“The sleeping quarters were at the bottom of the “black hole”, reached by a crude ladder that ran down through the port hatches, past two decks of houses, into the darkness. Hammocks were hung at night in double tiers between rows of upright posts, and so close together that elbows touched. The air was hot and stifling and the sight of the mass of legs and arms protruding in all directions, in the dismal half gloom from the lantern, recalled Dore’s pictures of the Inferno. The ship having been used for years as a cattle boat, the reminiscent odor combined with the smell of bilge water and stale provisions can convey no adequate appreciation by mere description. From the cracks in the boards that covered temporarily the rough bottom a dark slime oozed and made the footing insecure. One could hardly stay there without feeling giddy, but that is where the men were expected to sleep and eat. A soldier found on deck after taps had sounded was summarily ordered below, on penalty of arrest . . . Only the guard relief and the sick men were allowed to sleep on deck . . . The ship being shorthanded, soldiers were asked to volunteer for stoker duty. The reward was food: three portions of sailor’s stew a day. The temptation to get something beside weevily hard-tack, spoiled canned beef and rotten tomatoes, drew many a sturdy lad to the fire-room . . . Few of the soldiers could stand the test for more than one shift, although the promise of food was hard to resist . . . The water supply provided for the men was warm and polluted. The steward of the boat made a nice profit selling ice water at ten cents a glass and warm beer at half a dollar a bottle, till stopped by the commanding officer . . . The sanitary arrangements or disarrangements of the ship transcend all description. Let it be said in short that the “Roumanian” was considered the very worst transport that ever went out, and its faults were added to by the incompetence of the captain-quartermaster in charge, who it is a pleasure to say afterward went to jail, and by the indifference, to put it mildly, of a regular army martinet, who confessed no love for volunteers, but might have, if he chose, somewhat ameliorated their condition…”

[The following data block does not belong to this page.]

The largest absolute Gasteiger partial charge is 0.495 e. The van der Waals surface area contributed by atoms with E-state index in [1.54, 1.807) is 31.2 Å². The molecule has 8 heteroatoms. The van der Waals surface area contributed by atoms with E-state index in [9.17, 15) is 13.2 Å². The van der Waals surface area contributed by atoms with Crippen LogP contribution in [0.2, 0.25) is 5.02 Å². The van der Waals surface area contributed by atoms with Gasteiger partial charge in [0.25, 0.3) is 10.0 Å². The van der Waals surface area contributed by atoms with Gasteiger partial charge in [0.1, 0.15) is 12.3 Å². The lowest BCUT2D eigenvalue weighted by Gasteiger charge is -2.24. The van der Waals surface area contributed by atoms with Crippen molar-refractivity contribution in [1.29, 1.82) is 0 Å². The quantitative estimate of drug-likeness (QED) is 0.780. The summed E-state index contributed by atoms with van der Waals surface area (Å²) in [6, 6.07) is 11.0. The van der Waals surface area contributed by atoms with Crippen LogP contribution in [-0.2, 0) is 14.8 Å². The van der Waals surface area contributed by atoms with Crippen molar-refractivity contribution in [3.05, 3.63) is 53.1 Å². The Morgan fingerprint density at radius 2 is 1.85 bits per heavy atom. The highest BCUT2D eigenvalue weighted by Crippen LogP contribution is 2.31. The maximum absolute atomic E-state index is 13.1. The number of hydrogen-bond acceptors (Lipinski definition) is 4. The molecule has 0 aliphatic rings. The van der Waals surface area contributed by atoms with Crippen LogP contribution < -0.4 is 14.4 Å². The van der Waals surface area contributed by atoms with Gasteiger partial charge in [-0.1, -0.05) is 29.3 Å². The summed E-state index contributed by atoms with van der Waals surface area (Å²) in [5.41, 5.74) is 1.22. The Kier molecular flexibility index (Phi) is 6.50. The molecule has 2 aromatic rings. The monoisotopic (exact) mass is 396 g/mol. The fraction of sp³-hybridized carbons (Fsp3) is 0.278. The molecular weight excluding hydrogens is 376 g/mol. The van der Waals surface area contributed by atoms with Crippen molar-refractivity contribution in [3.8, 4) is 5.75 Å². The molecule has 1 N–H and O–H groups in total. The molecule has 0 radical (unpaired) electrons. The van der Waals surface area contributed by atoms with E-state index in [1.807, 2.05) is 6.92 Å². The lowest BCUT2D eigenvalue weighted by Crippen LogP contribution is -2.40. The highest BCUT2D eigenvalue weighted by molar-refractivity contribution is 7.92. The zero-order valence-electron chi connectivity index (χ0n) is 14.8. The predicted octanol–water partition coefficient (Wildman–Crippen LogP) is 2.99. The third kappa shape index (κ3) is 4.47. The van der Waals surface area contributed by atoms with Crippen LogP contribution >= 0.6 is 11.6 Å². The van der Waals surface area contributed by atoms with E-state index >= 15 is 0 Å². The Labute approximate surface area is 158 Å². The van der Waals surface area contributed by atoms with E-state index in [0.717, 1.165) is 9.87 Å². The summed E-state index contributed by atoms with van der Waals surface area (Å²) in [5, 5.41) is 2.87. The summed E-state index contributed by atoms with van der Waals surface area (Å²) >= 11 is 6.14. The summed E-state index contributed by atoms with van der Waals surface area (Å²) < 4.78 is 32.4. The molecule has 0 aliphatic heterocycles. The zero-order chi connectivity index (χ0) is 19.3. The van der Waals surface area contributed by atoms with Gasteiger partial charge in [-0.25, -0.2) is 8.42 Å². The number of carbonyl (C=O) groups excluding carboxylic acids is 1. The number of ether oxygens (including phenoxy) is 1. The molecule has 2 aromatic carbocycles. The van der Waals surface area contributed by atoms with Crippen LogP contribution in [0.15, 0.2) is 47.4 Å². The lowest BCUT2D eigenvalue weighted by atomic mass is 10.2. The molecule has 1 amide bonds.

Former SS Roumanian (USAT Crook) photographed dockside in 1918.

Former SS Roumanian (USAT Crook) photographed dockside in 1918.

There was certainly a feud aboard the SS Roumanian, between the Steward and the Captain. The Atlanta Constitution, Dec. 21, 1898 reported the dispute:

Savannah, Ga., December 20 [1898] Steward lHugh] McClain, of the transport Roumania, was discharge by Quartermaster Wrigley upon the arrival of that vessel a day or two ago. McClain at one began circulating reports against Captain Wrigley, who is a former citizen of Rome, Ga. and a volunteer in the army service.
McClain’s charge was that Captain Wrigley had been feeding the men on the transport a very small amount, though allowed 75 cents a day, and that he had been pocketing the difference. Captain Wrigley says he has been feeding them on less than 75 cents, and so reported to the quartermaster general.
On account of the circulation of these reports Captain Wrigley will have a warrant sworn out in the United States court charging McClain with larceny of government property, it being alleged that he took certain silverware and that he made away with commissary stores by selling them to soldiers. McClain’s attorney does not object to this course being taken he said tonight and he threatened to swear out a warrant charging Captain Wrigley with embezzlement under the charge referred to above.
McClain had Captain Wrigley arrested this afternoon by a state officer on a warrant charging him with pointing a pistol at him.
Wrigley denied the constable’s right to arrest an army officer, and refused to submit. He went, however, to the justice court and entered a protest. The Justice let him go for the present and now has the matter under consideration.
The Roumania will leave the city in the morning with eight companies of the Sixth Missouri regiment under Colonel Letcher Hardeman and will return the early part of next week, at which time it is now anticipated that these cases will get into the United States court, as both parties declared their intentions today of swearing out warrants.

Steward Hugh McNair alledged that he and Captain Charles Wrighley had a deal to sell liquor to the troops on the ship.

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Atlanta Constitution